Texas Travel

The Ultimate Road Trip Guide to Texas Highways

By Peter Simek 11.24.21

November kicks off the holiday season, and for many Texans, that means the start of the driving season. Many of us drive long distances this time of year to visit family, pick up loved ones, or simply take advantage of vacation days by venturing across the state.

No matter the destination, a Texas road trip isn’t complete without at least a few stops along the way. Here are some of Texas’ most scenic highways, entertaining roadside attractions, and sought-after stops to stretch your legs at on your journey.

Texas road trip

Most Scenic Highways

Texas’ interstate system makes it easy to zip back and forth between the far-flung corners of the state, but with nearly 200,000 miles of farm-to-market, ranch-to-market, state, U.S., and interstate highways in Texas, there’s no reason to limit your route to the big roads. And for many, delaying the ETA in exchange for pretty scenery is a trade worth making. Here are some of our favorite highways in Texas.

Lonesome Highway: The Lonesome Highway may not be on the way to anywhere in particular — hence its name — but road wanderers who take a drive down these sections of U.S Highway 285 and U.S. Highway 180 will be rewarded with some of the most majestic scenery in the state. On the drive into the Guadalupe Mountains in far West Texas, the earth appears to leap up out of the desert flats. The road then winds its way into the mountains and along cliff faces. It’s one of those drives you’ll never forget.

Farm-to-Market 170: If you find yourself out in Big Bend country, the long detour down to FM 170 is well worth the drive. The highway leads from the ghost town of Terlingua past Lajitas and winds its way along the Rio Grande toward Presidio. The haunting mountains, canyons, and valleys of Big Bend Ranch State Park loom off the north side of the road. To the south, beyond the river, you can see into Mexico across the Chihuahuan Desert and the gorgeous Sierra del Carmen Mountains.

Swiss Alps of Texas: The road from Bandera to Concan, with a second leg up U.S. Highway 83 to Leakey, earned its nickname as “the Swiss Alps of Texas” thanks to its lush green hills rolling across the Texas Hill Country. This route passes through Garner State Park (the perfect picnic pit stop), and it’s a wonderful way to wind through the center of the state on your way to anywhere.

Devil’s Backbone: This short 15-mile stretch along Ranch-to-Market 12 cuts through some of the Hill Country’s most remarkable landscapes. You’ll be treated to rolling hills, canyons, evergreen forests, and limestone bluffs. To stretch the road trip, continue along Ranch-to-Market 32 toward Blanco.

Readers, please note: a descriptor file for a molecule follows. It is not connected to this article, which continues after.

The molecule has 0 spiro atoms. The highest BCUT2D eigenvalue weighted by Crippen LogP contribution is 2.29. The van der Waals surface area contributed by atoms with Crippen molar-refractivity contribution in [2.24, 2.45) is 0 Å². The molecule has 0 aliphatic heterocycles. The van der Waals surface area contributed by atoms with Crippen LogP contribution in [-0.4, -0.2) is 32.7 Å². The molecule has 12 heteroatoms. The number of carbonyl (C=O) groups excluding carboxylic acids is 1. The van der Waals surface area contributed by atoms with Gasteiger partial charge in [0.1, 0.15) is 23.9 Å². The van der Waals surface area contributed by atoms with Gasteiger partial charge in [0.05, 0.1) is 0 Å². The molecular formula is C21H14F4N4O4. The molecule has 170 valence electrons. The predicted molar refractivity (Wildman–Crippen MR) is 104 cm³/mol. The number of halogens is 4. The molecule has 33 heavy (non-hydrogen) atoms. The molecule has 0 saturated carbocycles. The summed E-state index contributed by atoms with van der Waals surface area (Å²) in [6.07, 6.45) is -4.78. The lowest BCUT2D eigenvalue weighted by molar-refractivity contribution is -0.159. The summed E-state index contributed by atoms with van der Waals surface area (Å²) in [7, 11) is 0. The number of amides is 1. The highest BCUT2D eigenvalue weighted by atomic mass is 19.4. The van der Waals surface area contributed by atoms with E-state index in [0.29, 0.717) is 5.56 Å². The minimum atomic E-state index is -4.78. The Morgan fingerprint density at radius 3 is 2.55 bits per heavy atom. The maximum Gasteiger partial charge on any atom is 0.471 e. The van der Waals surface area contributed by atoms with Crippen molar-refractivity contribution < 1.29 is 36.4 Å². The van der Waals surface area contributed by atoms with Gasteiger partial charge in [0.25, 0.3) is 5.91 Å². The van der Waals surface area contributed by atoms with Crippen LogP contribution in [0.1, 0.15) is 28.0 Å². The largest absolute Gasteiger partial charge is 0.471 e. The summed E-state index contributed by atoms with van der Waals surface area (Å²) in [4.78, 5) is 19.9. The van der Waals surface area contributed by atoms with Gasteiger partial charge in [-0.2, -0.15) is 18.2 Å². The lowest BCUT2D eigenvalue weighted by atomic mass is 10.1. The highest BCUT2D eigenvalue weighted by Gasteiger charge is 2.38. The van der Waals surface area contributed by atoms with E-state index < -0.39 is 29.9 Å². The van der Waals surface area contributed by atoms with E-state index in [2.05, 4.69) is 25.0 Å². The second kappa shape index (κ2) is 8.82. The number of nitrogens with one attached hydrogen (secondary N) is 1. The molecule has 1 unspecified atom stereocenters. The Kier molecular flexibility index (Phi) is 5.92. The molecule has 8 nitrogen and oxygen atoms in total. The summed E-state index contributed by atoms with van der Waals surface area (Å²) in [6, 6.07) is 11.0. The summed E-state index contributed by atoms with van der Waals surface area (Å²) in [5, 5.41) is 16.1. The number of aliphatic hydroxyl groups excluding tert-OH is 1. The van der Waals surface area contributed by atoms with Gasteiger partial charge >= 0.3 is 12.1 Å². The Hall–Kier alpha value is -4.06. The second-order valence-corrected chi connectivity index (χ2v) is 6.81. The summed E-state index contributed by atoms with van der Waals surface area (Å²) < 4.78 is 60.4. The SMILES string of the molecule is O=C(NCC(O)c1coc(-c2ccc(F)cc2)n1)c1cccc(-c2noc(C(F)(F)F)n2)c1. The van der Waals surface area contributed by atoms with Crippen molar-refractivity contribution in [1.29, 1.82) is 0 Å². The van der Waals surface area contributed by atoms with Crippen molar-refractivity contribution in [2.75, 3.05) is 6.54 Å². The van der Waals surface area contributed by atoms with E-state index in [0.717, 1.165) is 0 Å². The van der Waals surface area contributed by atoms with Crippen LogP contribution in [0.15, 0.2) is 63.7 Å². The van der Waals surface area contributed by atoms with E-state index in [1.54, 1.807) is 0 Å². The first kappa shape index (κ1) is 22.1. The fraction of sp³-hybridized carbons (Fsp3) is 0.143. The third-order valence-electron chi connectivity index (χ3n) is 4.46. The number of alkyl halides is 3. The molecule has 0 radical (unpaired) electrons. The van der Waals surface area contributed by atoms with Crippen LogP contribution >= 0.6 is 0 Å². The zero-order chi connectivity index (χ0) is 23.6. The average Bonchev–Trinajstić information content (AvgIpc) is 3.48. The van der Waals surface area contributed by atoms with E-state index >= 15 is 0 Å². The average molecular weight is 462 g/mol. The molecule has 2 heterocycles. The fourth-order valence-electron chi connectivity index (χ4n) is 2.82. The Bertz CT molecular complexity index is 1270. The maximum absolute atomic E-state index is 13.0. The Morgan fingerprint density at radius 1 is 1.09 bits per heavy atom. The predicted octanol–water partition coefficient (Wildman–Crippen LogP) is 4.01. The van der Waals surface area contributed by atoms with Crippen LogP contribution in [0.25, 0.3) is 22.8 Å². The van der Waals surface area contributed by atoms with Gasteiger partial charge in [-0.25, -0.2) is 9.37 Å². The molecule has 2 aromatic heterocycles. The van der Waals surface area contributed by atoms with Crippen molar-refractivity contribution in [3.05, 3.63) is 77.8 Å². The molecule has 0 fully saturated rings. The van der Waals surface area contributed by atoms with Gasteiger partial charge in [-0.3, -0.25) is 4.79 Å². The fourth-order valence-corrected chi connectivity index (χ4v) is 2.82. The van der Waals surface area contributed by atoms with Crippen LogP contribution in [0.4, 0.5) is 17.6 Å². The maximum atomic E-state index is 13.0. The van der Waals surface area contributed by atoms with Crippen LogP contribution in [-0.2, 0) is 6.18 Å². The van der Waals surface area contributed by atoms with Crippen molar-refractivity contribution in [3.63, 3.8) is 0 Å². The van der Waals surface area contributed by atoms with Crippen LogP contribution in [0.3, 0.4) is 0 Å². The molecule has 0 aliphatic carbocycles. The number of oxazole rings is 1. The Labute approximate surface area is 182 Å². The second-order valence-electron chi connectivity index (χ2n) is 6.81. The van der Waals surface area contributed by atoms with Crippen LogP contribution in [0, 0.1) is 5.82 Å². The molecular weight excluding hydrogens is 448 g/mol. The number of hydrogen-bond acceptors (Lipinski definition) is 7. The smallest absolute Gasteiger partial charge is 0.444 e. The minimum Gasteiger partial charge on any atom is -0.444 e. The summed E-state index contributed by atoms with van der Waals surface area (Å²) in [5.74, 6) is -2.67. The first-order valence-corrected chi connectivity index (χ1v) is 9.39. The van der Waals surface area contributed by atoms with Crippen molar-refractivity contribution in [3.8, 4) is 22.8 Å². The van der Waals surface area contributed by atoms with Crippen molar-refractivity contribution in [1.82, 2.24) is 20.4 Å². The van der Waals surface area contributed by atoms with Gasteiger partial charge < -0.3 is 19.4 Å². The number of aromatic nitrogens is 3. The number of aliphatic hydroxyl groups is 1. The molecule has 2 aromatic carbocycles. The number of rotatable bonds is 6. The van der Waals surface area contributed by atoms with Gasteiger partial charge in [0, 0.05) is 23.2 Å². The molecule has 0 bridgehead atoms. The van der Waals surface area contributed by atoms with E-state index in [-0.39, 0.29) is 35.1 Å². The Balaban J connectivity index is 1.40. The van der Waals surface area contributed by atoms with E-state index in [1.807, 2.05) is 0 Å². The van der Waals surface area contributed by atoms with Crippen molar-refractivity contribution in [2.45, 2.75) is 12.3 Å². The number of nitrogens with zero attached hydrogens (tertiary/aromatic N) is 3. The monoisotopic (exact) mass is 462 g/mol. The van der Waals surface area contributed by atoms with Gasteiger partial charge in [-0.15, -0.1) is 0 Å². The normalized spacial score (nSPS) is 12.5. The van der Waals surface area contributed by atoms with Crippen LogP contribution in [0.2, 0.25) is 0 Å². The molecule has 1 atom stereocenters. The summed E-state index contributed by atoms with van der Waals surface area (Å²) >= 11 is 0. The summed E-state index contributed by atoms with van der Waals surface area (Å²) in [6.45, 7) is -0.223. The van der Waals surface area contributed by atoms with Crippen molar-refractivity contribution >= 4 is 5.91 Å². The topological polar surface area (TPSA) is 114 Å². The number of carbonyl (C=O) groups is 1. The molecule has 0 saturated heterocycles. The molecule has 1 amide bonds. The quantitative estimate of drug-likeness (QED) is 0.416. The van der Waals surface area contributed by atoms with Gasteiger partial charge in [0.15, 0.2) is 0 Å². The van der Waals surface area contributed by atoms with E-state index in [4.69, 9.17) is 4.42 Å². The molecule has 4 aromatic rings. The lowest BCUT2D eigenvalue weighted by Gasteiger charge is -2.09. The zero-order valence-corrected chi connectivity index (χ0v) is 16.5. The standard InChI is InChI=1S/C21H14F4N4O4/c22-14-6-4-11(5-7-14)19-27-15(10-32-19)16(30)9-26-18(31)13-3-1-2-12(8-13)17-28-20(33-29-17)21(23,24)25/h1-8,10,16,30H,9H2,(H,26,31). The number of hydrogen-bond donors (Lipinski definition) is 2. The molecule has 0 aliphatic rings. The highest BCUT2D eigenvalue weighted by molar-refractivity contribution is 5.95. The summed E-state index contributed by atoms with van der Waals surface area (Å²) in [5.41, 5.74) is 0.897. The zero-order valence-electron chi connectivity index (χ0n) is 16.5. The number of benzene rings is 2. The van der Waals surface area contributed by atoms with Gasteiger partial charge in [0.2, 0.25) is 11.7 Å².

Texas road trip Attractions

Best Roadside Attractions

The reason people say everything is bigger in Texas is because, well, it’s true. With larger-than-life character and plenty of space, many of Texas’ fun and quirky roadside attractions trade in the gargantuan and goofy. If your Texas road trip takes you near some of these spots, you can’t help but stop and check them out.

Cadillac Ranch: Rising like a steel-and-chrome 20th-century henge out of the flatness of the Panhandle west of Amarillo, Cadillac Ranch is one of the most famous sites along Route 66. Originally created in the 1970s by the art collective Ant Farm, the monument has been remade over and over by the thousands of visitors who add layers of spray paint and graffiti to the classic cars.

Dalmatian Fire Hydrant: Originally created as a promotional item for the re-release of the classic Disney film “101 Dalmatians,” the 24-foot-tall, 4,500-pound, Dalmatian-spotted hydrant stands outside the Fire Museum of Texas in Beaumont. It’s the world’s largest working fire hydrant.

Prada Marfa: Love it or hate it, Prada Marfa is an art-world icon that is still somehow perfectly Texan. An exact replica of an upscale retail shop plopped in the middle of nowhere in West Texas (well, approximately 36 miles northwest of Marfa), the installation art piece by Elmgreen & Dragset has become a beloved spot for photo ops, attracting celebrities, art and fashion lovers, and the generally curious.

Stonehenge II: Cadillac Ranch may be Texas’ Stonehenge, but Texas has a recreation of the actual ancient monument, too. You can find Stonehenge II — which is made of limestone and is only about 14% shorter than the real thing — on the University of Texas Permian Basin’s Odessa campus.

World’s Largest Cowboy Boots: Outside of the North Star Mall in San Antonio are what many refer to as the World’s Largest Cowboy Boots. Fun fact: They’re actually not. But that hasn’t stopped the 34-foot-tall boots from becoming a popular attraction for more than 40 years.

Texas road trip eats

Best Roadside Eats

If you find yourself traveling down one of these major Texas roads, be sure to stop in for a quick bite.

Interstate-10: The Crawfish Hole. The borderlands between Louisiana and Southeast Texas are filled with great Cajun food. The Crawfish Hole in Winnie along I-10 will satisfy your craving for crawfish, barbecue crab, and fried shrimp baskets.

Interstate-20: Dairy Palace. If you’re headed into East Texas along I-20, make a pit stop in Canton to try the famous burgers and delicious hand-dipped ice cream at the Dairy Palace.

Interstate-35: Czech Stop. Anyone who has traveled between Dallas and Waco on I-35 knows to build in some extra time to take the exit in West and stock up on some kolaches.

Route 66: The Big Texan Steak Ranch. True to its name, The Big Texan Steak Ranch serves up some of Texas’ biggest steaks out there. Attempting to devour the 72-ounce steak is on the list of every dedicated Route 66 traveler.

Everywhere: Buc-ee’s. It’s big. It’s beloved. It’s convenient. It’s Buc-ee’s.

For some entertainment along your Texas road trip, enjoy one of these 10 Texas-centric podcasts.

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